FRANKFORT, Ky. (AP) — When authorities found five bourbon barrels on the property of a distillery worker accused of leading a long-running whiskey theft ring in Kentucky, his wife and co-defendant was unaware the containers were on their property, her attorney said Friday.
Kevin Fox, the attorney for Julie Curtsinger, said the charges against her appear to be "circumstantial or by implication" because she's married to Gilbert "Toby" Curtsinger, described by authorities as the ringleader of the theft ring in bourbon country.
The Curtsingers pleaded not guilty to multiple charges Friday. Both are charged with engaging in organized crime. Gilbert Curtsinger's charges include receiving stolen property over $10,000 and trafficking in a controlled substance. Julie Curtsinger is also charged with complicity to trafficking in a controlled substance and another drug-related charge.
Authorities say the syndicate had dual roles — the theft and sale of bourbon and the trafficking of steroids. The thefts targeted the Buffalo Trace and Wild Turkey distilleries and included such prestigious brands as hard-to-get Pappy Van Winkle bourbon.
The thefts date back to 2008 or 2009, authorities said. Franklin County Sheriff Pat Melton has estimated the recovered whiskey alone is worth at least $100,000.
Several other people, including Julie Curtsinger's father, Robert McKinney, also face charges. McKinney also pleaded not guilty Friday.
"As far as Julie goes, it's my understanding that the only thing they've got is that she lived in the same house where a lot of the stuff was found," Fox told reporters.
Julie Curtsinger was unaware of the five barrels of Wild Turkey bourbon found by authorities behind a shed on the Curtsinger property, Fox said.
The company behind Wild Turkey said the liquid inside the barrels was slated to become the brand's flagship Wild Turkey 101 product.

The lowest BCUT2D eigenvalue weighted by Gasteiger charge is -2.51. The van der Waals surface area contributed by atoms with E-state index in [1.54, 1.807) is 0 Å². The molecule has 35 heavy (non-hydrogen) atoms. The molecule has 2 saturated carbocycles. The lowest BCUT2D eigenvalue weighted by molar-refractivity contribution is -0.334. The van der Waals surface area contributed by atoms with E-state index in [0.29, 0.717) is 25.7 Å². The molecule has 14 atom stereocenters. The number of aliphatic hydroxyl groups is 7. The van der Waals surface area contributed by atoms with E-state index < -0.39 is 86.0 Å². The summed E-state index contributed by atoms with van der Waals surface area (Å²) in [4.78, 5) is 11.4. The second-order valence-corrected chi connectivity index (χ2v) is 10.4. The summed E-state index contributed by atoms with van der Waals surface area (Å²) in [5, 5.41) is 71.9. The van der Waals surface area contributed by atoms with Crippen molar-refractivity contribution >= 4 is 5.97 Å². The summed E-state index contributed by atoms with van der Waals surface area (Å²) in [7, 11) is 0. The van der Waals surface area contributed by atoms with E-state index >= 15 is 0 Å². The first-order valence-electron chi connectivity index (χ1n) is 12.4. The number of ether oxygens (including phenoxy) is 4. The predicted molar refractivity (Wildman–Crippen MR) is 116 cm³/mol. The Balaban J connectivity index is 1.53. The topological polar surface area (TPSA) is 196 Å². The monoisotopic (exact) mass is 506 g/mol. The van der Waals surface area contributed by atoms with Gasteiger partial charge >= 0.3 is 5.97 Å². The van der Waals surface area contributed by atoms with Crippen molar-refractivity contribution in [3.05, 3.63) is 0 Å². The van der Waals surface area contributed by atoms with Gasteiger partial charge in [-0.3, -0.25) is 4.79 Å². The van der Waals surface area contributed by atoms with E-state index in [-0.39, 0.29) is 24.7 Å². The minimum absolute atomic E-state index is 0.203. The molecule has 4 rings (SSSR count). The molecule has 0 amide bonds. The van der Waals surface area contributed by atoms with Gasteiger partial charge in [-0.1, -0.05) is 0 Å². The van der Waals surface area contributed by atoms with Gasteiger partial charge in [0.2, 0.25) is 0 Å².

Meanwhile, Gilbert Curtsinger's attorney, Whitney True Lawson, indicated during the brief court hearing Friday that she might challenge search warrants used in the case.
She also questioned her client's ability to get a fair trial due to extensive publicity surrounding the case. Franklin County Circuit Judge Thomas Wingate replied that typically there are potential jurors unaware of pre-trial publicity in high-profile cases.
Two people charged in the bourbon-theft case previously pleaded guilty and agreed to cooperate with prosecutors. Earlier this week, a woman who formerly worked as a security at Buffalo Trace Distillery was indicted in the case.
Prosecutors said Gilbert Curtsinger, a longtime Buffalo Trace employee, allegedly paid the security guard $800 to look the other way on two occasions last December while thousands of dollars' worth of whiskey was spirited away from the distillery in Frankfort.
The one-time security guard, Leslie Wright, is cooperating with authorities, Assistant Franklin County prosecutor Zachary M. Becker has said. Becker also said more indictments are possible.